Chipotle Founder: McDonald’s Chicken Farm Was The ‘Most Absolutely Disgusting Thing’ I’ve Ever Seen


By the mid-2000s, McDonald’s had a 90 percent stake in Chipotle — but the two franchises couldn’t be any more different, especially when it came to food preparation, says Chipotle founder Steve Ells.

The entrepreneur recently recounted a visit to a McDonald’s-operated chicken farm, a facility he described to his family as “absolutely the most disgusting thing” he had “ever seen in his life.” That experience, in tandem with ongoing squabbles about Chipotle’s expansion and pressure from McDonald’s to add a drive-thru and breakfast menu, eventually compelled McDonald’s to divest its stake in the casual dining establishment in 2006.

“What we found at the end of the day was that culturally we’re very different,” Ells told the Bloomberg Business Insider. “There are two big things that we do differently. One is the way we approach food, and the other is the way we approach our people culture. It’s the combination of those things that I think make us successful.”

Chipotle, founded in 1993, had less than 20 locations in Colorado when the McDonald’s Corporation became a major investor in 1998. By the time McDonald’s divested, Chipotle had more than 500 locations across the United States, the United Kingdom, Canada, Germany, and France.


Nearly a decade later, stories of Chipotle’s tumultuous relationship with McDonald’s have surfaced amid questions about the burrito chain’s ability to maintain its standing as a producer of “food with integrity,” compared to concerns about the quality of the food that more traditional fast food restaurants serve at significantly low prices.

Ells’ visit to an Iowa-based pig farm that didn’t use antibiotics or hormones in the early 2000s helped him affirm his commitment to serving naturally raised meat and organic produce. In the years since, he pledged to serve more than 60 million pounds of antibiotic-free meat, pork, and chicken — an unprecedented amount at the time — and testified before Congress in support of the Preservation of Antibiotics for Medical Treatment Act, an effort to reduce the amount of antibiotics given to farm animals.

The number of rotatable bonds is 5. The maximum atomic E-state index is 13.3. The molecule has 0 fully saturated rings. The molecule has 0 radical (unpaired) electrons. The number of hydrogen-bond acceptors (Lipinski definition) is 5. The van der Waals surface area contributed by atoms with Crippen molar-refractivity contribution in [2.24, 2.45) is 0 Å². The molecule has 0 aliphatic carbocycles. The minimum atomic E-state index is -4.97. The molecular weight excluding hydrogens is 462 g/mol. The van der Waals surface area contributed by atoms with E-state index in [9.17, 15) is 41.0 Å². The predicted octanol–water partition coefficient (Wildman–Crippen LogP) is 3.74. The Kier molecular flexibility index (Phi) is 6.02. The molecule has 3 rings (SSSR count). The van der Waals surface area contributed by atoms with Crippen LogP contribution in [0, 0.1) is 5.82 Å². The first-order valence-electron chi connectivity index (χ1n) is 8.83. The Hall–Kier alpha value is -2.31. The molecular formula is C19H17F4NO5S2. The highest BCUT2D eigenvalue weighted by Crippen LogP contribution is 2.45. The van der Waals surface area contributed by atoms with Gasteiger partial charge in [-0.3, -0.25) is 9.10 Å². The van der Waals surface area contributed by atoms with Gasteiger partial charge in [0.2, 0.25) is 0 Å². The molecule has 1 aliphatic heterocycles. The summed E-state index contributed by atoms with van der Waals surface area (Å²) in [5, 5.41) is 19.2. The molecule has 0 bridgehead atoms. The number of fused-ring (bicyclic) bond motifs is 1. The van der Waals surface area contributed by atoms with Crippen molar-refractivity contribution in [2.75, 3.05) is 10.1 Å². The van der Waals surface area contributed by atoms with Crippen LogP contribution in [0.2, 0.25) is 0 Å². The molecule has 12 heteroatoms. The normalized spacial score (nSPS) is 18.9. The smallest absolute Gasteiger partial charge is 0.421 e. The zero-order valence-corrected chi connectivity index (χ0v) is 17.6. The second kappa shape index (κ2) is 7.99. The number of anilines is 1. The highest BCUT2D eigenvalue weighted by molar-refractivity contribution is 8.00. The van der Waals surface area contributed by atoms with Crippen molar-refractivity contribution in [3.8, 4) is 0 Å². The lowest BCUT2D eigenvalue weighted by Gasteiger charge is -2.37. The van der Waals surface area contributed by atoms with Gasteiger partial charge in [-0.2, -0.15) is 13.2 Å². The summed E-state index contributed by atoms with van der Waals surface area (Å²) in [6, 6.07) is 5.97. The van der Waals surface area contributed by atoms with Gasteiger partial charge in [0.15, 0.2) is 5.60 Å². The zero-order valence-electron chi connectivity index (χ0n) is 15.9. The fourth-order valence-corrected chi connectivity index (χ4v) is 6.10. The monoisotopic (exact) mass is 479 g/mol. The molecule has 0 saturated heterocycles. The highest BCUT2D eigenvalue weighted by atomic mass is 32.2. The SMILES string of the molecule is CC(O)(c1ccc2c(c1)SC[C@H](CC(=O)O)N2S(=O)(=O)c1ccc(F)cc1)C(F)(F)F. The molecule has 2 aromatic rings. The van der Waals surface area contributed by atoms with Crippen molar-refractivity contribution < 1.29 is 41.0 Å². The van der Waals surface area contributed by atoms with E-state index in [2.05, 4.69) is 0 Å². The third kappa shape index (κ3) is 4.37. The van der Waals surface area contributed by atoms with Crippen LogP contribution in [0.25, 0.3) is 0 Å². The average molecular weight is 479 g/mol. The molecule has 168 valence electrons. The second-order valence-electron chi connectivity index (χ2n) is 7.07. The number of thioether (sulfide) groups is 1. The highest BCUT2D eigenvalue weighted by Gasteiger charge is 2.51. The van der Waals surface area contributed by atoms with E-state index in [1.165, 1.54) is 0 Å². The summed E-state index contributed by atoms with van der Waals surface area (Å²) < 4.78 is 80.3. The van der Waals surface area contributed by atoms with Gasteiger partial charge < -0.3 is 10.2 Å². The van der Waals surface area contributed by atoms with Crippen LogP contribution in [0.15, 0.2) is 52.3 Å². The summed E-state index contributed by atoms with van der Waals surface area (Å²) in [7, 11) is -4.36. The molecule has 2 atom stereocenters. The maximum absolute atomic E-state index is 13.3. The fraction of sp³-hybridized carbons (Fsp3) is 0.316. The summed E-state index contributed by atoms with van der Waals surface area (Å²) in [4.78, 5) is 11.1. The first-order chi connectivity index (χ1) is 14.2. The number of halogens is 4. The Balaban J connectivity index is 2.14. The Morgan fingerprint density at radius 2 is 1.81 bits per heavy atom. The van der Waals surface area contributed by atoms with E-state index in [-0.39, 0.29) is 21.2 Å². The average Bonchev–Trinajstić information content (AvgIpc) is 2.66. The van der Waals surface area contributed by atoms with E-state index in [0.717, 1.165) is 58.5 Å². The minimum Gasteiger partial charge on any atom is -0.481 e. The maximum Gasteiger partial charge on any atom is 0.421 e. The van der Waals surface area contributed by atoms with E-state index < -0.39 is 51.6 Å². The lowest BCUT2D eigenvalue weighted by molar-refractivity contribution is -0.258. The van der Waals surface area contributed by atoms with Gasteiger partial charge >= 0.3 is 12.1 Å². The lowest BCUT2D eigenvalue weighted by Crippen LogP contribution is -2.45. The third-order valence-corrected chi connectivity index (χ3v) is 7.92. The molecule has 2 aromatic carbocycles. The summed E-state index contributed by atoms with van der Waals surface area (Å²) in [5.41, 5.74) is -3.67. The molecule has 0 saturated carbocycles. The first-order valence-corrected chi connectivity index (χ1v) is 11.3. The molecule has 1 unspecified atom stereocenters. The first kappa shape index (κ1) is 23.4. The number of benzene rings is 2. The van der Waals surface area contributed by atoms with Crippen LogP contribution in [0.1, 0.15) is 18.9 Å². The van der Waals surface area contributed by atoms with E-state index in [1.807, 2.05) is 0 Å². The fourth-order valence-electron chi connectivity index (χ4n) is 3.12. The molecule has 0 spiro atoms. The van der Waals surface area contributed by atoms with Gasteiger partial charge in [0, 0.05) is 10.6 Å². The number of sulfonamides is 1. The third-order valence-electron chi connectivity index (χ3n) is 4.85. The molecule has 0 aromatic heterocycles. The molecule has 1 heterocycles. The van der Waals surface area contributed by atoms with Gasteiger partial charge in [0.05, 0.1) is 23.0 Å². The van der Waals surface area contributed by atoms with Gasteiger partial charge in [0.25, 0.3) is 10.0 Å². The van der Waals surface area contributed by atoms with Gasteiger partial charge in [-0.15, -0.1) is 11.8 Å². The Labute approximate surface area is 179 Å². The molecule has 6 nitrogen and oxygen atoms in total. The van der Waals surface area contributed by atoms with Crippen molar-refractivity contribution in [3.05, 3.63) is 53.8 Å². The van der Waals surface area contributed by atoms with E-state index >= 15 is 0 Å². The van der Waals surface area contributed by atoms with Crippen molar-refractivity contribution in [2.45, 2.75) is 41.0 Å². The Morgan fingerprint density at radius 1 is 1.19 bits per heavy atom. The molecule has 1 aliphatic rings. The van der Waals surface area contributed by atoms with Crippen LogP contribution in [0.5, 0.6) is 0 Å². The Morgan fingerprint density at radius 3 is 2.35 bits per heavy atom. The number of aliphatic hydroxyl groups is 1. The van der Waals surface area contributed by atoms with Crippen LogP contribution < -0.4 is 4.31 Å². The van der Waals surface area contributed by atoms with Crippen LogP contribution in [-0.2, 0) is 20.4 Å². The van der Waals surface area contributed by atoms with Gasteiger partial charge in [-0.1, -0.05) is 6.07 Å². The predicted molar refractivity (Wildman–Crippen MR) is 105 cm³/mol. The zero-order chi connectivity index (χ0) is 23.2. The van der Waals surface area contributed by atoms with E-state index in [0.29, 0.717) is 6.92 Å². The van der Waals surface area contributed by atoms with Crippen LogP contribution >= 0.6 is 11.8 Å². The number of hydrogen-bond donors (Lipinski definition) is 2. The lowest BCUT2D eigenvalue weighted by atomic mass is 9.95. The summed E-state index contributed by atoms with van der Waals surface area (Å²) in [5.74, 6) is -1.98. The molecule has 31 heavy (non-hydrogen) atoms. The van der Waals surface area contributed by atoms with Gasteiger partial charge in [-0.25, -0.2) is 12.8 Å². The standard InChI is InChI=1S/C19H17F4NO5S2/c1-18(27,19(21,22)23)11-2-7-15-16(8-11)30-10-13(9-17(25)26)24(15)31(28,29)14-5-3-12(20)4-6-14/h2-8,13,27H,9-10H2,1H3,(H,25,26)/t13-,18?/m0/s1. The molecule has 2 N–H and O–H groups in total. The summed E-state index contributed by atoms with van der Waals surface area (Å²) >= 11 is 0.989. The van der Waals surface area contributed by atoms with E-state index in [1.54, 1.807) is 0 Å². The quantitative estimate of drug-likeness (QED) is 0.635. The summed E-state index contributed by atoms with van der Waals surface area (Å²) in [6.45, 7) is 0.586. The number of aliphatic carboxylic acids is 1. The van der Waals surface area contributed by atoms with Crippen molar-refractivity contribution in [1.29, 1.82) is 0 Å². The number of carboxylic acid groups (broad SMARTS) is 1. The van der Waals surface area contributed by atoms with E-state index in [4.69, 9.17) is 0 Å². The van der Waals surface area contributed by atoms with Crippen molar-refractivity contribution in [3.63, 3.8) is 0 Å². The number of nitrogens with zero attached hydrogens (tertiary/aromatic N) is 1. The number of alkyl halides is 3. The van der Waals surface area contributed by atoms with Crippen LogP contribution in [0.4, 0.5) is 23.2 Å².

Ells’ dedication to serving organic food has cost him some dollars along the way. Weeks ago, Chipotle announced that it would suspend purchases from a pork producer that company officials said violated animal welfare rules. While that move caused a supply shortfall that affected one-third of Chipotle’s restaurant chains and caused stocks to drop 0.6 percent on the New York Stock Exchange, some financial analysts said the business strategy would ultimately strengthen the corporation’s relationship with diners by reaffirming its commitment to using organic produce and meats that are free of antibiotics.

There’s some evidence that American consumers are looking for that. A June 2014 ABC News poll found that more than 90 percent of people said the federal government should require labels on genetically modified food, and more than half of respondents said they would purchase food that’s labeled as being raised organically raised. According to a 2014 Gallup poll, nearly 45 percent of Americans already seek out organic products.

This growing sentiment has affected McDonald’s bottom line by nearly $300 million, primarily because of questions of how the fast food chain prepares its meals. Even McDonald’s recent transparency campaign to show people what goes into its chicken nuggets didn’t do much to quell consumers’ concerns, especially with the discovery of tainted meat in its factories overseas.


Last month, McDonald’s Corp warned of weak sales in the first quarter of 2015 and a slash in its annual construction budget — a determinant of how many new franchises will be erected — to the lowest amount in more than five years. McDonald’s CEO Don Thompson recently stepped down after less than three years on the job.

Chipotle’s profits have been cutting into sales at big burger chains like McDonald’s and Burger King, leading some analysts to speculate whether the United States’ casual dining industry has reached “peak burger.”

While McDonald’s executives have pointed to that increased competition to explain the recent lackluster sales, Jim Slama of the Chicago Tribune had a different take on what the fast food chain should do in response to the current economic market — suggesting that it could build on its efforts to include sustainably sourced seafood, coffee, palm oil, and fiber-based packaging in its products.

“The use of antibiotics in animal feed is clearly an area in which McDonald’s can make a tangible impact on sustainability,” Slama wrote in his August 2014 opinion piece. [R]esisting change or simply failing to act would be a high-risk strategy for McDonald’s. Watchdogs would dismiss any smaller steps it takes as a fig leaf. Young consumers would shun it. Its market value would continue to erode.”